Biological Control as a Pest Management Strategy
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Several researches were carried out by different organisations in Mauritius to implement biological control in Mauritius as a component of our local Integrated Pest Management strategies. However, it can still be observed that most of the natural enemies which have been introduced over the past few years are unable to match up with their expected efficacy on the field. Only a portion of the introduced natural enemies are very efficient in pest control and maintaining their level of infestation below the economic threshold level, for example, natural enemies used in sugar cane field are very effective and necessitates no pesticide and herbicide use to control pests thus, reducing the cost of sugar cane production. However, those vegetables planters in Mauritius that are aware of the principles of biological control tend to misjudge the use of biological control as a method of pest management, they are both right and wrong in certain ways.
Based on the data collected during this research, it can be clearly seen that the efficacy of natural enemies differ from region to region. Depending on the natural enemy species, some are more effective in certain regions compared to others. Some natural enemies have the potential of being a very good effective biological control, however, it is seen that their performance on field is not sufficiently satisfactory. Before implementing a new biological control programme, several procedures are followed so as to choose the best performing natural enemies. Threats to natural enemies’ efficacy are present in many forms. The biggest threat and most common one is the application and overuse of chemicals such as pesticides and insecticides. Based on the survey data obtained, it is seen that most farmers apply pesticide every week. The use of chemical pesticides has increased significantly during the past 10 years. The application and pesticide residuals are severe threats to natural enemies, most especially parasitic wasps, flies and predators. A good example would be planter N01 where a sample of Plutella xylostella (L) was collected to evaluate the parasitoid Cotesia plutellae. The farmer makes use of selective pesticides and applies a minimum amount on his infected plants and the rate of pesticide application is every 2 weeks.
The efficacy of Cotesia plutellae in his field was seen to be as much as 50% that is, half of the larvae evaluated were parasitized by the wasp. On the other hand, another sample of Plutella xylostella (L) was collected on planter’s W02 field and the efficacy of Cotesia plutellae evaluated was found to be much lower than the N01 sample, 16% respectively. From the survey data, it was seen that planter W02 makes use or a larger selection of chemicals and applies them every week, the rate of pesticide application is twice as more for planter W02 than for N01.Another interesting observation made while carrying out the survey. It was the way some of the planters prepare their pesticide solution, some of them clearly use much more pesticide than the amount recommended. Some of them tend to mix several pesticides together and made a pesticide “cocktail” out of them, making the final solution have a broader spectrum. Though the prepared pesticide cocktail solution might be effective against the pest, but it also has a negative impact on natural enemies present on the field or the surrounding fields. Due to the “cocktail effect”, it is possible that chemicals in the mixture might interact to produce an increase in its toxicity. This might be a reason for the low efficacy of natural enemies. Farmer A may be taking good measures of IPM and using less chemicals, but the overuse and misuse of pesticides by the other nearby farmer(s) will sure affect biological control on farmer’s A field.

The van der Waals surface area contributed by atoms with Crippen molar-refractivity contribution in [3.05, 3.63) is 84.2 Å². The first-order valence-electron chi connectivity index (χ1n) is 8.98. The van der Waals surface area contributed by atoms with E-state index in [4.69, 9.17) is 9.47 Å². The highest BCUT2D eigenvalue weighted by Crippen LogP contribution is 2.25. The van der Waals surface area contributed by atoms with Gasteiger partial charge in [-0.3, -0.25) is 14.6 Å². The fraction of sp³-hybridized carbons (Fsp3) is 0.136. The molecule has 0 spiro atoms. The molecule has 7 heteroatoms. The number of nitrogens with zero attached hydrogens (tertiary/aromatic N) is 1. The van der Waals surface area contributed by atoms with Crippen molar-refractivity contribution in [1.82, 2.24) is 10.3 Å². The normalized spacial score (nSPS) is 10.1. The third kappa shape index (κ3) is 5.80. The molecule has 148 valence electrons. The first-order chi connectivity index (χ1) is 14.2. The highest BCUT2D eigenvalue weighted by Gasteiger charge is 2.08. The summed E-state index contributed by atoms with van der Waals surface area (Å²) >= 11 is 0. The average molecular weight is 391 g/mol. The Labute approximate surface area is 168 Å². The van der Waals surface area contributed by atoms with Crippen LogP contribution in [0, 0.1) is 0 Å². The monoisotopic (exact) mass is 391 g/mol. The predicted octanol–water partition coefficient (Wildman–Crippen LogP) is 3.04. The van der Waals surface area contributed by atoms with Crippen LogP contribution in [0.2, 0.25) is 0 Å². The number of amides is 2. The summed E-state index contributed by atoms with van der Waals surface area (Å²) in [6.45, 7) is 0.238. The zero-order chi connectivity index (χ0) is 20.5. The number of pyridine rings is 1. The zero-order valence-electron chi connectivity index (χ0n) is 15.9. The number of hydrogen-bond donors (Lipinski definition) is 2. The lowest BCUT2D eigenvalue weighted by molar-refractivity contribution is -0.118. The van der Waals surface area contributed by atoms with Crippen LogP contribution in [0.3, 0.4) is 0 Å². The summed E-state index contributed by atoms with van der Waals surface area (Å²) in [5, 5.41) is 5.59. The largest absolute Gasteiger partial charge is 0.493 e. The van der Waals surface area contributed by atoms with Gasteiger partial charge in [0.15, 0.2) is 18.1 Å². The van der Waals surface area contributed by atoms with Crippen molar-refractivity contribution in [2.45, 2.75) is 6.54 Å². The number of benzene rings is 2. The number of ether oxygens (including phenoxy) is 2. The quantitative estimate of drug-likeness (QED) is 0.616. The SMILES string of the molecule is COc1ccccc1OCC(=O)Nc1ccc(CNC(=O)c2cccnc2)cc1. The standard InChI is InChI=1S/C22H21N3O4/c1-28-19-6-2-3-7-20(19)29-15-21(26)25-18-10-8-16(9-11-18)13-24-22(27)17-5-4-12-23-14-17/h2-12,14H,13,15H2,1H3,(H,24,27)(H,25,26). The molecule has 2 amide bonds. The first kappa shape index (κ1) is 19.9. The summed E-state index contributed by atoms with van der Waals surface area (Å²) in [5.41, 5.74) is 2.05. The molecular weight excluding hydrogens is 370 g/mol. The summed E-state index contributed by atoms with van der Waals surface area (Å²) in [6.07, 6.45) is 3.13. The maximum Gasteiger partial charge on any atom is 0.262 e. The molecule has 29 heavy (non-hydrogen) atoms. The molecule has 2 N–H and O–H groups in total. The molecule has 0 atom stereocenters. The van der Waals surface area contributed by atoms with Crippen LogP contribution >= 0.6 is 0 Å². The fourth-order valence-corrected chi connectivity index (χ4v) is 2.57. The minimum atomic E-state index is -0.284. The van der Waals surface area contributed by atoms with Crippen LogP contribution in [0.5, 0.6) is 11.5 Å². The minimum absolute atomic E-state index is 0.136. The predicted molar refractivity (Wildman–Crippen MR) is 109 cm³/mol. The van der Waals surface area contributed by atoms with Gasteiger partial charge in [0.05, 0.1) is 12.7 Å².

Another case encountered with high natural enemy efficacy is with sample W01 which consisted of Aphis gossypi collected a Saint Martin, a village situated in the West of Mauritius. The efficacy of the parasitoid wasp Lysiphlebus testaceipes was of 48%. The sample was collected on a calabash plant. What was most interesting was that calabash was not the planter’s main crop, only a few trees were planted at the corner of the field and let to grow without taking care of and no pesticide and other chemical application. This might be why the efficacy of the parasitoid was relatively high. A very important cause of biological control failure is the planter’s attitude and knowledge about natural enemies and biological control. Most farmers surveyed had very good knowledge about the pest threat they usually face, they also can identify the damage causing pest and use appropriate measures. On the contrary, it was found that most of them (97%) do not have any knowledge on biological control, they did not know the existence of beneficial organism controlling damage causing ones.
For this reason, they cannot be expected to recognise and adopt conservative measures to preserve natural enemies, such as formerly mentioned, reduce pesticide use, habitat management and modify biological and ecological aspects to enhance natural enemies such as elimination of secondary enemies. It is believed that sensitisation by the responsible authorities is important to the planters so as to improve the overall IPM in Mauritius.